Shoplifters are being charged over thefts as small as 50 cents as part of a south-west police crackdown on petty crime.
Warrnambool, Moyne and Corangamite Local Area Commander Inspector Paul Marshall said a good relationship between local police and retailers meant lower value crimes were more likely to be reported.
"Shopkeepers are much more inclined to report a $5 theft," he said.
"We (police) do not differentiate between a 50 cent theft and a $5000 theft. The courts may in terms of penalty but that's their prerogative. As far as we're concerned a theft is a theft.
"And from our perspective, these sorts of crime are pretty easy to prove and get a conviction. For thieves, it's just not worth it."
It comes as a number of south-west residents have appeared in Warrnambool Magistrates Court charged with supermarket thefts.
A 72-year-old Mortlake man appeared in court after he was caught stealing a blister pack of pain relief medication at a self-serve checkout at a Coles supermarket.
He paid for several other items but purposely did not scan the medication, which was valued at less than $5. He was subsequently fined $300.
On Tuesday, a police prosecutor said a 20-year-old Camperdown man attempted to buy flavoured milk from a Woolworths supermarket but his card declined and he left the store with other items hidden in his possession, including a box of chicken tenders that he didn't pay for.
The tactic is well known to police, the prosecutor said, as it allows offenders to pretend they have insufficient funds for a single item, in order to avoid being caught stealing other things.
A local Woolworths insider told The Standard the highest theft area was the self-serve checkouts, which came into effect in Victoria about 10 years ago.
"Sometimes the supermarket, to help out with congestion, turns off the scales to get customers through quickly. This makes it easier to steal," he said.
"Selecting produce that is cheaper than what a person is purchasing is also a common practice.
"Some people have even printed their own barcodes and put stickers over other products that can be used when scales are turned off. This may allow them to put through an expensive piece of steak as a bottle of soda water or something that has a much lower price."
The insider said some thieves left items in their trolley and simply did not scan them if the attendant was otherwise occupied.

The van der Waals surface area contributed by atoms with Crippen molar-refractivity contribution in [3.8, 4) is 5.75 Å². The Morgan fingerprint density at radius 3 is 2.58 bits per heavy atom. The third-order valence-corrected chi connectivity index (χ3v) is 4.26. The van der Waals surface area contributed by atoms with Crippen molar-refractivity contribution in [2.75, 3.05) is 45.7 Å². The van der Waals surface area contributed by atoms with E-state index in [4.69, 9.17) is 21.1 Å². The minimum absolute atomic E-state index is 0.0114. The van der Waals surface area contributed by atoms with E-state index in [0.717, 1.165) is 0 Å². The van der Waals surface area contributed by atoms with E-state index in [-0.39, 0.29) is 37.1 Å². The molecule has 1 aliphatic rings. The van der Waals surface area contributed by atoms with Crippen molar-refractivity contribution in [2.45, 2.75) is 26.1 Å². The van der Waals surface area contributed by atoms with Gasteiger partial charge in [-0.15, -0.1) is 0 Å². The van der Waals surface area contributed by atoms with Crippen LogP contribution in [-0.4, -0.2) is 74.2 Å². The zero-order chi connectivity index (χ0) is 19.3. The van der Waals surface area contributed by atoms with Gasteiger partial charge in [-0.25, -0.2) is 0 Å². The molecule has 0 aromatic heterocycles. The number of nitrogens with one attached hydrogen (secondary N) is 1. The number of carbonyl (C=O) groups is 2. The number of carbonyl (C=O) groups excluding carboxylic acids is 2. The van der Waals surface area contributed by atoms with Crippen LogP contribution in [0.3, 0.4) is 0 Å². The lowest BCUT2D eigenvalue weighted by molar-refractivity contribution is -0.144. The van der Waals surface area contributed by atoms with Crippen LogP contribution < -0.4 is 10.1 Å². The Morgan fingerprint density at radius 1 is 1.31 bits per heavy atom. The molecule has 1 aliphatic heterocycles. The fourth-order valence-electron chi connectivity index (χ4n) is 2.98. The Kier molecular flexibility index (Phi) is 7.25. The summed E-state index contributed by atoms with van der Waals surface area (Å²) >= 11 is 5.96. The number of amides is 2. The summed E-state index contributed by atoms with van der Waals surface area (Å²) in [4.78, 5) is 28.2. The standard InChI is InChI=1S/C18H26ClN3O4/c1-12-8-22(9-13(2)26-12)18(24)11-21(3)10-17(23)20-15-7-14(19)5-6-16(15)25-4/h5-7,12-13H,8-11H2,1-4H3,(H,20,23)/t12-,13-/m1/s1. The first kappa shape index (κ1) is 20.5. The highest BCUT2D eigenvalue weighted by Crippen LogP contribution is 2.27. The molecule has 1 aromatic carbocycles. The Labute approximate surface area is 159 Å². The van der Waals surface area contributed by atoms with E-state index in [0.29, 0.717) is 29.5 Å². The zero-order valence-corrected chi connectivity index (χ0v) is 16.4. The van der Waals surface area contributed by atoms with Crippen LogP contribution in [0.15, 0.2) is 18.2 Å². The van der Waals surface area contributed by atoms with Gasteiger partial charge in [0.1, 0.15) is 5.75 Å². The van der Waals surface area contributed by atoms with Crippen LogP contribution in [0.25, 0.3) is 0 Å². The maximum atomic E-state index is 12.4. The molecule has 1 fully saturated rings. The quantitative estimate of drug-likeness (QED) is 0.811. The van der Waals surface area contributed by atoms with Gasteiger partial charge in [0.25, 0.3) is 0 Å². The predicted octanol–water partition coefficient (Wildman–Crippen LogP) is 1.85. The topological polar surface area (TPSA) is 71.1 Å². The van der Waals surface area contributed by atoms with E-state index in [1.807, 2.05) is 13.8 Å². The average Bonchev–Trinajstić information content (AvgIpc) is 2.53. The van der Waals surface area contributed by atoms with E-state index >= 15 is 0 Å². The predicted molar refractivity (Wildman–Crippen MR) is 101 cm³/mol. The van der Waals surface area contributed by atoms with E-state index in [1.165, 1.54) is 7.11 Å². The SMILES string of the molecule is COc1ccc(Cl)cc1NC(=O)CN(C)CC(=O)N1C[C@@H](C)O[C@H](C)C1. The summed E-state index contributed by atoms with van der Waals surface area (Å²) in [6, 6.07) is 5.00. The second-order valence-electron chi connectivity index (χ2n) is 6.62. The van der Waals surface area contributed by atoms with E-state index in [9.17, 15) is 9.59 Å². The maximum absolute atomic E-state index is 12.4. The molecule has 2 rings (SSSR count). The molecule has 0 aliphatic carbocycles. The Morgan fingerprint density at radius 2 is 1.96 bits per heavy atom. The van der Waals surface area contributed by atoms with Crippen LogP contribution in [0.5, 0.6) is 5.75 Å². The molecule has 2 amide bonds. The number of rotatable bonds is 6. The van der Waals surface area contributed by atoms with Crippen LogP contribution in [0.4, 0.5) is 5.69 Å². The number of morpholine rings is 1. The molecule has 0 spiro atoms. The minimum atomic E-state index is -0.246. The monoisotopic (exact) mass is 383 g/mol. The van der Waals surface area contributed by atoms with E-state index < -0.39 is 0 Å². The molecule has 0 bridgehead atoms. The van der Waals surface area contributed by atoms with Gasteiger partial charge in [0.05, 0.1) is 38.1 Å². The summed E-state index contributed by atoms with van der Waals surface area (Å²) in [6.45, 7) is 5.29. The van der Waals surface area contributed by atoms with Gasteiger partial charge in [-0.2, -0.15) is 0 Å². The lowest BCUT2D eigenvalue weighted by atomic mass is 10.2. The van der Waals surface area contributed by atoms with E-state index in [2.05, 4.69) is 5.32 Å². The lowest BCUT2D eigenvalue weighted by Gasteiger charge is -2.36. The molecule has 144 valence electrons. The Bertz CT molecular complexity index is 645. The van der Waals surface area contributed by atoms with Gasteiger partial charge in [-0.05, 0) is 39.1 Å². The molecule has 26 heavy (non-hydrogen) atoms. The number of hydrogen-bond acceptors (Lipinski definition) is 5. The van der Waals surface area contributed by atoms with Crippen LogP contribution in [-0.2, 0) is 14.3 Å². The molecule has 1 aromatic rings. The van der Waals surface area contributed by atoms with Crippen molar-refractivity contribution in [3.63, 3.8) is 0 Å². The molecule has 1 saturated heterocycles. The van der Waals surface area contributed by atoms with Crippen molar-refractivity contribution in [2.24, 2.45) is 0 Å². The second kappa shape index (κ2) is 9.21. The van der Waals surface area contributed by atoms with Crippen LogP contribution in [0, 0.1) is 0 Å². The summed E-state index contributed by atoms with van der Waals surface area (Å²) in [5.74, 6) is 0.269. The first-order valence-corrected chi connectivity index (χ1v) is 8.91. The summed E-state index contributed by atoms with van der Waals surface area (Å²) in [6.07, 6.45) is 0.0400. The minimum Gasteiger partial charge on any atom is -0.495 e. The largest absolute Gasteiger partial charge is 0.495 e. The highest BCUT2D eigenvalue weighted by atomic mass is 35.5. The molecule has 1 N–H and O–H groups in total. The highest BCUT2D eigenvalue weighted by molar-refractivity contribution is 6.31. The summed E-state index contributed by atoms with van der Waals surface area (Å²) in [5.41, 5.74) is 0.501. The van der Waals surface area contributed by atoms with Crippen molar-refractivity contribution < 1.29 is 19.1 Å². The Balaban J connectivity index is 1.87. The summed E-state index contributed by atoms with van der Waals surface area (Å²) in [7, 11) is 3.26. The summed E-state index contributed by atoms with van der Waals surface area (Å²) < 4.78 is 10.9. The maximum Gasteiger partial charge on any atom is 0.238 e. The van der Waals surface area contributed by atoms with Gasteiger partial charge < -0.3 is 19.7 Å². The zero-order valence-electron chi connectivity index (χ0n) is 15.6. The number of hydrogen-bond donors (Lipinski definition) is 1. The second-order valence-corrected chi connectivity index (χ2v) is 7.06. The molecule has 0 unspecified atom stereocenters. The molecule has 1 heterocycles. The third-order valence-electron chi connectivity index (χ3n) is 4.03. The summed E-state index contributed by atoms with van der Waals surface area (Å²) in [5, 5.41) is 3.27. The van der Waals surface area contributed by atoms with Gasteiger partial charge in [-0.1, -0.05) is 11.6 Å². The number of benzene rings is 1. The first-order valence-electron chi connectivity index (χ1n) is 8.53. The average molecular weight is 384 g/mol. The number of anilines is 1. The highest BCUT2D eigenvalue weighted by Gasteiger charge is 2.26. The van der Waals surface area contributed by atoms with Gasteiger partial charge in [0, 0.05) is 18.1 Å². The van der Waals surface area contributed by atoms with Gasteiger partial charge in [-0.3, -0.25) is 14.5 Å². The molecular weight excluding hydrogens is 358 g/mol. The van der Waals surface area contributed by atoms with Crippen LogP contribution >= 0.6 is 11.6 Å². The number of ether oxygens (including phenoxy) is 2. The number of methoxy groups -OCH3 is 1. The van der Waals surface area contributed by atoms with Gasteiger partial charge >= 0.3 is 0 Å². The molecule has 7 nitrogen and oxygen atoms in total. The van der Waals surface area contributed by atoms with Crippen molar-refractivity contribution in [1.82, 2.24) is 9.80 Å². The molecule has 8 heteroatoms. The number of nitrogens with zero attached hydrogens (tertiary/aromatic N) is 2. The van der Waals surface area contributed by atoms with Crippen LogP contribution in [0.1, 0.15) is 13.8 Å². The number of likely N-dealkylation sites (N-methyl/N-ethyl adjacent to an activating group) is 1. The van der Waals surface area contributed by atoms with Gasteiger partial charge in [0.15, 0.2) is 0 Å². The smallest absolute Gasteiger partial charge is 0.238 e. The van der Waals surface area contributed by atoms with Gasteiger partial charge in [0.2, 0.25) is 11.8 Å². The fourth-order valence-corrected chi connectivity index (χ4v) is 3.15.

Inspector Marshall said shop theft was usually a gateway offence to more serious offending.
"We believe that people who shop steal are also the same people who steal other stuff from cars, commit burglaries and the likes," he said.
"We want to get in early and stop those gateway offences before they lead to further, more serious offending."
The inspector said more and more shops were being armed with security systems and CCTV cameras, making it easy for police to identify offenders.
"90 per cent of the time we have clear evidence of the offenders," he said.
"CCTV cameras are becoming cheaper, easier to install and monitor, and shopkeepers have the confidence to gather the evidence we need to get a prosecution."
And while south-west police have a tough stance on petty crime, Inspector Marshall said they were still there to help those in need.
"We are seeing an increase in a theft of meats so we ask that when shopkeepers see people stealing food, to report the matter so that we can connect those people with the appropriate welfare services," he said.
"Clearly if someone is stealing food, they need help and welfare processes and referrals need to take place."
Earlier this year, Woolworths and Coles announced they were trialling new technologies to clamp down on shoplifting at self-service checkouts.
A Sydney Woolworths unveiled futuristic features including a robot that alerts staff members to hazards and new surveillance cameras.
And a handful of Coles store in Melbourne have been trialling anti-theft technology, including cameras that display real-time footage of shoppers above the self-service checkouts.
The supermarket giants also reintroduced weighing in the bagging area of the serf-service check-out area.
The weigh scales, paired with the robotic command "unexpected item in the bagging area", was switched off a number of years ago but it was turned back on at supermarkets in May.
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